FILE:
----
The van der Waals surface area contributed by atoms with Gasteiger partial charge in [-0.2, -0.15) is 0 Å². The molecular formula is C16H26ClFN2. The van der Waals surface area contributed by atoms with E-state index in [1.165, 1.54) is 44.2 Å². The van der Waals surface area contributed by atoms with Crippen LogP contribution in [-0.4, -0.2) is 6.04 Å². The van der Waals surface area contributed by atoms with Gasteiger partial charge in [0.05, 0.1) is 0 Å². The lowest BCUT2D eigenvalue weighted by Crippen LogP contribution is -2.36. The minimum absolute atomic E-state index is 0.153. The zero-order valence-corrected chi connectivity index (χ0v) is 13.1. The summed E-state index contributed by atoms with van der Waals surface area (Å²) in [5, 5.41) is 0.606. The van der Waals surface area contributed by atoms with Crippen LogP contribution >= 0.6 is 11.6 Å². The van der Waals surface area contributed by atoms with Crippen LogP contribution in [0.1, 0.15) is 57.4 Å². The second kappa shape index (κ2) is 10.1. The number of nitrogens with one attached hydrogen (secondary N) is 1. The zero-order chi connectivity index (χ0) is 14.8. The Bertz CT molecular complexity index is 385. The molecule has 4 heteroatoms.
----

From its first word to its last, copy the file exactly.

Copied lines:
The van der Waals surface area contributed by atoms with Gasteiger partial charge in [-0.2, -0.15) is 0 Å². The molecular formula is C16H26ClFN2. The van der Waals surface area contributed by atoms with E-state index in [1.165, 1.54) is 44.2 Å². The van der Waals surface area contributed by atoms with Crippen LogP contribution in [-0.4, -0.2) is 6.04 Å². The van der Waals surface area contributed by atoms with Gasteiger partial charge in [0.05, 0.1) is 0 Å². The lowest BCUT2D eigenvalue weighted by Crippen LogP contribution is -2.36. The minimum absolute atomic E-state index is 0.153. The zero-order valence-corrected chi connectivity index (χ0v) is 13.1. The summed E-state index contributed by atoms with van der Waals surface area (Å²) in [5, 5.41) is 0.606. The van der Waals surface area contributed by atoms with Crippen LogP contribution >= 0.6 is 11.6 Å². The van der Waals surface area contributed by atoms with Crippen LogP contribution in [0.1, 0.15) is 57.4 Å². The second kappa shape index (κ2) is 10.1. The number of nitrogens with one attached hydrogen (secondary N) is 1. The zero-order chi connectivity index (χ0) is 14.8. The Bertz CT molecular complexity index is 385. The molecule has 4 heteroatoms.